9. Sengupta, A.; Ganguly, A.; Chowdhury, S. Promise of G-Quadruplex Structure Binding Ligands as Epigenetic Modifiers with Anti-Cancer Effects. Molecules 2019, 24, 582. [Google Scholar] [CrossRef]
  10. Pirota, V.; Nadai, M.; Doria, F.; Richter, S. Naphthalene Diimides as Multimodal G-Quadruplex-Selective Ligands. Molecules 2019, 24, 426. [Google Scholar] [CrossRef]
  11. Bortolus, M.; Ribaudo, G.; Toffoletti, A.; Carbonera, D.; Zagotto, G. Photo-induced spin switching in a modified anthraquinone modulated by DNA binding. Photochem. Photobiol. Sci. 2019, 18, 2199–2207. [Google Scholar] [CrossRef] [PubMed]
  12. Ongaro, A.; Ribaudo, G.; Braud, E.; Ethève-Quelquejeu, M.; De Franco, M.; Garbay, C.; Demange, L.; Gresh, N.; Zagotto, G. Design and synthesis of a peptide derivative of ametantrone targeting the major groove of the d(GGCGCC) 2 palindromic sequence. New J. Chem. 2020, 44, 3624–3631. [Google Scholar] [CrossRef]
  13. Ribaudo, G.; Scalabrin, M.; Pavan, V.; Fabris, D.; Zagotto, G. Constrained bisantrene derivatives as G-quadruplex binders. ARKIVOC 2016, 2016, 145. [Google Scholar]
  14. Chilka, P.; Desai, N.; Datta, B. Small Molecule Fluorescent Probes for G- Quadruplex Visualization as Potential Cancer Theranostic Agents. Molecules 2019, 24, 752. [Google Scholar] [CrossRef]
  15. Ongaro, A.; Ribaudo, G.; Zagotto, G.; Memo, M.; Gianoncelli, A. Synthesis via A3 Coupling Reaction of Anthracene-Propargylamine as a New Scaffold for the Interaction with DNA. ChemistrySelect 2019, 4, 13138–13142. [Google Scholar] [CrossRef]
  16. Zhu, J.; Zhong, K.; Liang, Y.; Wang, Z.; Chen, T.; Jin, L.Y. Synthesis and self-assembly of oligomers containing cruciform 9,10-bis(arylethynyl)anthracene unit: formation of supramolecular nanostructures based on rod-length-dependent organization. Tetrahedron 2014, 70, 1230–1235. [Google Scholar] [CrossRef]
  17. Zhang, C.-H.; Yu, P.-P.; Tan, W.-Y.; Luo, D.; Wang, L.-P.; Xia, Y.; Liu, C.-C.; Cao, Y. An easily and environmentally friendly accessible small-molecule acetylenic donor for organic solar cells. Dye. Pigment. 2019, 160, 983–988. [Google Scholar] [CrossRef]
  18. Ferreira, R.; Marchand, A.; Gabelica, V. Mass spectrometry and ion mobility spectrometry of G-quadruplexes. A study of solvent effects on dimer formation and structural transitions in the telomeric DNA sequence d(TAGGGTTAGGGT). Methods 2012, 57, 56–63. [Google Scholar] [CrossRef]
  19. Mazzitelli, C.L.; Brodbelt, J.S.; Kern, J.T.; Rodriguez, M.; Kerwin, S.M. Evaluation of binding of perylene diimide and benzannulated perylene diimide ligands to dna by electrospray ionization mass spectrometry. J. Am. Soc. Mass Spectrom. 2006, 17, 593–604. [Google Scholar] [CrossRef]
  20. Xu, N.; Yang, H.; Cui, M.; Song, F.; Liu, Z.; Liu, S. Evaluation of alkaloids binding to the parallel quadruplex structure [d(TGGGGT)]4 by electrospray ionization mass spectrometry. J. Mass Spectrom. 2012, 47, 694–700. [Google Scholar] [CrossRef]
  21. Rosu, F. Determination of affinity, stoichiometry and sequence selectivity of minor groove binder complexes with double-stranded oligodeoxynucleotides by electrospray ionization mass spectrometry. Nucleic Acids Res. 2002, 30, e82. [Google Scholar] [CrossRef]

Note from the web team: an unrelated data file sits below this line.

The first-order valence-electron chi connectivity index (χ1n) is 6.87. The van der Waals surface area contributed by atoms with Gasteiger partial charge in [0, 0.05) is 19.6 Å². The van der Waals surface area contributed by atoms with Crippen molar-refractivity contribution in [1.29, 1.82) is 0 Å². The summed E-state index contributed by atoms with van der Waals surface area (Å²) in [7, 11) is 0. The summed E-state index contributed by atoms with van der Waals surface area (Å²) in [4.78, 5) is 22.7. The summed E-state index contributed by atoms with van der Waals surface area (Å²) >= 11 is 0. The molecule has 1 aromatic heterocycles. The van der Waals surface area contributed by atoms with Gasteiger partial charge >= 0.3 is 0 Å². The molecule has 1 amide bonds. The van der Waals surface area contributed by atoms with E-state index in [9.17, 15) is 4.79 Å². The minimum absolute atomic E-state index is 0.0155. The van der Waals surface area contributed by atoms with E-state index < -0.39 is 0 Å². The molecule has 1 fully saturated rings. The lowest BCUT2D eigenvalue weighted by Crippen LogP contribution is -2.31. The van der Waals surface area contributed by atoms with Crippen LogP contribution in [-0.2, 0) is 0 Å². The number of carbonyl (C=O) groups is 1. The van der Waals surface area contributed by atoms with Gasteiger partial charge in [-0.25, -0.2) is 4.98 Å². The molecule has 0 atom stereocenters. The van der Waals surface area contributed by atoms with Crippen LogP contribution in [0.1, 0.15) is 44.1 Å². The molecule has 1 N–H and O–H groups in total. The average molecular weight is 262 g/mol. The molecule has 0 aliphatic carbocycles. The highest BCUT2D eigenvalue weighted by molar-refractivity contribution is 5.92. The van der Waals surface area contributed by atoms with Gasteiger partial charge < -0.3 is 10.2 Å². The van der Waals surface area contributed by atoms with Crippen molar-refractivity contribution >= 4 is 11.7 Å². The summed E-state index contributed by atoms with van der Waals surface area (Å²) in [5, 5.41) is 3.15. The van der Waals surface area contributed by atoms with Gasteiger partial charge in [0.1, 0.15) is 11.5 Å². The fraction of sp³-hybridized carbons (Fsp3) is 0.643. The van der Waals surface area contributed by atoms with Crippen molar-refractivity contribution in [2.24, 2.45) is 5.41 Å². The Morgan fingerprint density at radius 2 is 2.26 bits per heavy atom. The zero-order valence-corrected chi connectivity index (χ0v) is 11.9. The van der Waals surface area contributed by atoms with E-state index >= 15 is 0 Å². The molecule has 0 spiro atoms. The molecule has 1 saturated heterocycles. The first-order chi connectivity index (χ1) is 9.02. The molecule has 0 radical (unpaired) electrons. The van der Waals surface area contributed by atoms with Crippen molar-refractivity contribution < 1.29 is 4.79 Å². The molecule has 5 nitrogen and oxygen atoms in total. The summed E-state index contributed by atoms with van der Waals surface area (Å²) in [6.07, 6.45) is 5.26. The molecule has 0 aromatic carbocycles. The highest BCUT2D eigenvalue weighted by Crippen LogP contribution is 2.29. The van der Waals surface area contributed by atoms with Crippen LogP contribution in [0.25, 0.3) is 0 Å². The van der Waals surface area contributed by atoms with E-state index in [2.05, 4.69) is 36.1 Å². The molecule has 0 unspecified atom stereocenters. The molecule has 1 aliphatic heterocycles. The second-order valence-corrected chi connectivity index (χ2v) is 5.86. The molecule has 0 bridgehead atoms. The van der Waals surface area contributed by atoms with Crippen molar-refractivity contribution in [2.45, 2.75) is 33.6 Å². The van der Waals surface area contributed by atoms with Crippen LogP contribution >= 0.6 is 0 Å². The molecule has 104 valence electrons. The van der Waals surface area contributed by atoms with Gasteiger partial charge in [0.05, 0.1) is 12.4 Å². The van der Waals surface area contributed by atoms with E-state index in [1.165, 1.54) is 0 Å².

22. Tjernberg, A.; Carnö, S.; Oliv, F.; Benkestock, K.; Edlund, P.-O.; Griffiths, W.J.; Hallén, D. Determination of Dissociation Constants for Protein−Ligand Complexes by Electrospray Ionization Mass Spectrometry. Anal. Chem. 2004, 76, 4325–4331. [Google Scholar] [CrossRef]
  23. Erba, E.B.; Zenobi, R. Mass spectrometric studies of dissociation constants of noncovalent complexes. Annu. Reports Sect. “C” (Physical Chem.) 2011, 107, 199–228. [Google Scholar] [CrossRef]
  24. Ishii, K.; Noda, M.; Uchiyama, S. Mass spectrometric analysis of protein–ligand interactions. Biophys. Physicobiology 2016, 13, 87–95. [Google Scholar] [CrossRef]
  25. Tawani, A.; Kumar, A. Structural Insight into the interaction of Flavonoids with Human Telomeric Sequence. Sci. Rep. 2015, 5, 17574. [Google Scholar] [CrossRef]
  26. Ribaudo, G.; Ongaro, A.; Zorzan, M.; Pezzani, R.; Redaelli, M.; Zagotto, G.; Memo, M.; Gianoncelli, A. Investigation of the molecular reactivity of bioactive oxiranylmethyloxy anthraquinones. Arch. Pharm. (Weinheim) 2019, 352, 1900030. [Google Scholar] [CrossRef]
  27. Torvinen, M.; Kalenius, E.; Sansone, F.; Casnati, A.; Jänis, J. Noncovalent Complexation of Monoamine Neurotransmitters and Related Ammonium Ions by Tetramethoxy Tetraglucosylcalix [4]arene. J. Am. Soc. Mass Spectrom. 2012, 23, 359–365. [Google Scholar] [CrossRef]
  28. Trott, O.; Olson, A.J. AutoDock Vina: Improving the speed and accuracy of docking with a new scoring function, efficient optimization, and multithreading. J. Comput. Chem. 2010, 31, 455–461. [Google Scholar] [CrossRef]
  29. Pettersen, E.F.; Goddard, T.D.; Huang, C.C.; Couch, G.S.; Greenblatt, D.M.; Meng, E.C.; Ferrin, T.E. UCSF Chimera - A visualization system for exploratory research and analysis. J. Comput. Chem. 2004, 25, 1605–1612. [Google Scholar] [CrossRef]
Figure 1. Synthetic scheme for the preparation of compound 4. (a) Br2, CHCl3; (b) TMS, Pd(PPh3)4, CuI, TEA, toluene; (c) KOH, MeOH, THF; (d) HCOH, CuI, 1-(2-hydroxyethyl)piperazine, DMSO.
Figure 1. Synthetic scheme for the preparation of compound 4. (a) Br2, CHCl3; (b) TMS, Pd(PPh3)4, CuI, TEA, toluene; (c) KOH, MeOH, THF; (d) HCOH, CuI, 1-(2-hydroxyethyl)piperazine, DMSO.
Molbank 2020 m1138 g001
Figure 2. Predicted interaction pattern for compound 4 with G-quadruplex DNA (PDB ID: 3CE5), in three different views. Calculated binding energy: -8.5 kcal/mol.
Figure 2. Predicted interaction pattern for compound 4 with G-quadruplex DNA (PDB ID: 3CE5), in three different views. Calculated binding energy: -8.5 kcal/mol.
Molbank 2020 m1138 g002
Table 1. Results of the ESI-MS binding experiments and of the CID studies. Compound Ant4b was inserted as reference, since it represents the mono-substituted anthracene-propargylamine analogue of compound 4 (see Figure S5 in the Supplementary material for chemical structures) [15]. ECOM50% values are expressed in eV.
Table 1. Results of the ESI-MS binding experiments and of the CID studies. Compound Ant4b was inserted as reference, since it represents the mono-substituted anthracene-propargylamine analogue of compound 4 (see Figure S5 in the Supplementary material for chemical structures) [15]. ECOM50% values are expressed in eV.
CompoundBinding Affinity G-quadruplexBinding Affinity dsDNASelectivity Ratio (G-quadruplex/dsDNA)ECOM50% 2:1 ligand/G-quadruplexECOM50% 1:1 ligand/G-quadruplexECOM50% 1:1 ligand/dsDNA
480.341.81.9243.5834.3933.42
Ant4b68.479.80.8640.0734.5739.43
Back to TopTop